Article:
Also you must consider the type of riding that will be done and the rider’s skill level. For very arduous sports like cutting and roping, the horse needs a rigid tree for his own protection. The more skilled a rider is, the better balanced, the less important the tree becomes. A beginner rider that is very off-balance can be hard on the horse’s back. The proof of the pudding is how the horse responds. For instance, my horse is mildly difficult to fit because of his far set-back withers (a good trait, it just makes saddle fit trickier). He works infinitely better in a flexible tree than he does in a rigid tree; the difference is distinctive. I’ve seen horses that love the treeless saddle and others that absolutely hate it. Sometimes that is because of what the horse is used to, other times it is because of the focalized pressure of the rider’s weight.

Saddle Fit
Your saddle should fit your horse so that the seat is level on his back and the bars of the tree do not pinch, but sit level on his back. It’s a good idea to work with a reputable saddle shop and to ask someone to evaluate the saddle’s fit on your horse. You’ll need to make sure the saddle doesn’t interfere with the horse’s motion or block his shoulder movement.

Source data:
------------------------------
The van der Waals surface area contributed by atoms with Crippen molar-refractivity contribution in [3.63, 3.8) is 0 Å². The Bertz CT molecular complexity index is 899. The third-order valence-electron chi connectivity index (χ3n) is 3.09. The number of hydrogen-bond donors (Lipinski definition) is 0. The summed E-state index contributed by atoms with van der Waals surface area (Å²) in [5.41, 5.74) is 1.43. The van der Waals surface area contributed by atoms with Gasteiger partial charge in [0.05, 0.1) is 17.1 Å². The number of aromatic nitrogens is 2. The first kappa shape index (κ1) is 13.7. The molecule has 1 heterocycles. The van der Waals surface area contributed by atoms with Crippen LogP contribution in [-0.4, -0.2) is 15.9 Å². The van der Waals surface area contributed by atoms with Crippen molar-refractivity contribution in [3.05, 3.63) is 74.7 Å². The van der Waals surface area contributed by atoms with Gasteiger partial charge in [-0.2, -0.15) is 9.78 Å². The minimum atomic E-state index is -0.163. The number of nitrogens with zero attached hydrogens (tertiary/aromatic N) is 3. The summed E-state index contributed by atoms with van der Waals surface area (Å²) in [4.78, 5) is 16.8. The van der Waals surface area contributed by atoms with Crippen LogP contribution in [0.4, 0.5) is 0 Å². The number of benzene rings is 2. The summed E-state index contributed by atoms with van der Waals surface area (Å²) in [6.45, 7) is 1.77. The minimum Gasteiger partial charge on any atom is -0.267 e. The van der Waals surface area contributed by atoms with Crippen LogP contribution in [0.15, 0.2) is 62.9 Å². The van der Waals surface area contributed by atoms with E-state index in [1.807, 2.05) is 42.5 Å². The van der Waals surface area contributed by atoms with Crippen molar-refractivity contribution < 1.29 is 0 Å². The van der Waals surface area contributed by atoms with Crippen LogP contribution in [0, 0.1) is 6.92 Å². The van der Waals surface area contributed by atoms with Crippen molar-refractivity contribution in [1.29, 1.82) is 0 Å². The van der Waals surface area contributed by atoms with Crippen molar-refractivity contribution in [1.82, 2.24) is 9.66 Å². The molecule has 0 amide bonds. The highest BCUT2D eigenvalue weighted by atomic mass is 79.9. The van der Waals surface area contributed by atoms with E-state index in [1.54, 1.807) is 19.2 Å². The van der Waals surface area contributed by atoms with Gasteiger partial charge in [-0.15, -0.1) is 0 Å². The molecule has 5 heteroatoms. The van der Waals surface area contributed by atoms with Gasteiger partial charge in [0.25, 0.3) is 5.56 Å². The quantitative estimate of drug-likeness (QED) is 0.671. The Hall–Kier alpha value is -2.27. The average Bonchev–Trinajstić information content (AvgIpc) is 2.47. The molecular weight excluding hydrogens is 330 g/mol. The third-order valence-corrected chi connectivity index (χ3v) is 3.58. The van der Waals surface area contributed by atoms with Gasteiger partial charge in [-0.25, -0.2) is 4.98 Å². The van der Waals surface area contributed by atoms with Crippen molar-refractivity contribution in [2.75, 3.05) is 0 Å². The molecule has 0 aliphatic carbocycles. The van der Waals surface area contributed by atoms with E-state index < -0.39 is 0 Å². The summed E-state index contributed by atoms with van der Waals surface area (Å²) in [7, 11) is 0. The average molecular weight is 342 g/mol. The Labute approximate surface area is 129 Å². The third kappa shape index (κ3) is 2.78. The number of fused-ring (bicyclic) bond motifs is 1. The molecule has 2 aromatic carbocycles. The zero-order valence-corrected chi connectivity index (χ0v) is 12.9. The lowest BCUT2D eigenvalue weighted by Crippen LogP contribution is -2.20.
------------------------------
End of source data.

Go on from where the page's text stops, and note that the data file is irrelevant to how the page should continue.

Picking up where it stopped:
One of the easiest ways to check saddle fit is to look at the sweat marks from your saddle and pad right after a long hard ride, when your horse is fully sweated up (not just damp). If there are any dry spots under the bars of the saddle’s tree—anywhere there are dry spots, there has been excessive pressure and the sweat glands have been shut down.

Saddle Rigging
Once you have the perfect saddle, you may still need help to “rig it up” so that your horse is most comfortable. You’ll know if your saddle can offer multiple riggings if you look under the saddle’s stirrup fender and see multiple dee attachments instead of one metal loop.

While most of us were taught to cinch up a Western saddle with a “full position” rigging, that might not be the most comfortable rigging for your horse. If your horse is high withered or you need to move the balance of the saddle back a bit, another rigging can help. You’ll also need to understand rigging options so that you can switch the rigging if your horse has a girth sore.

There are three basic styles of rigging available in a traditional Western saddle: full rigging, seven-eighths and three-quarter. It will help you to understand each type of rigging, so that you can understand the advantages of having multiple rigging options.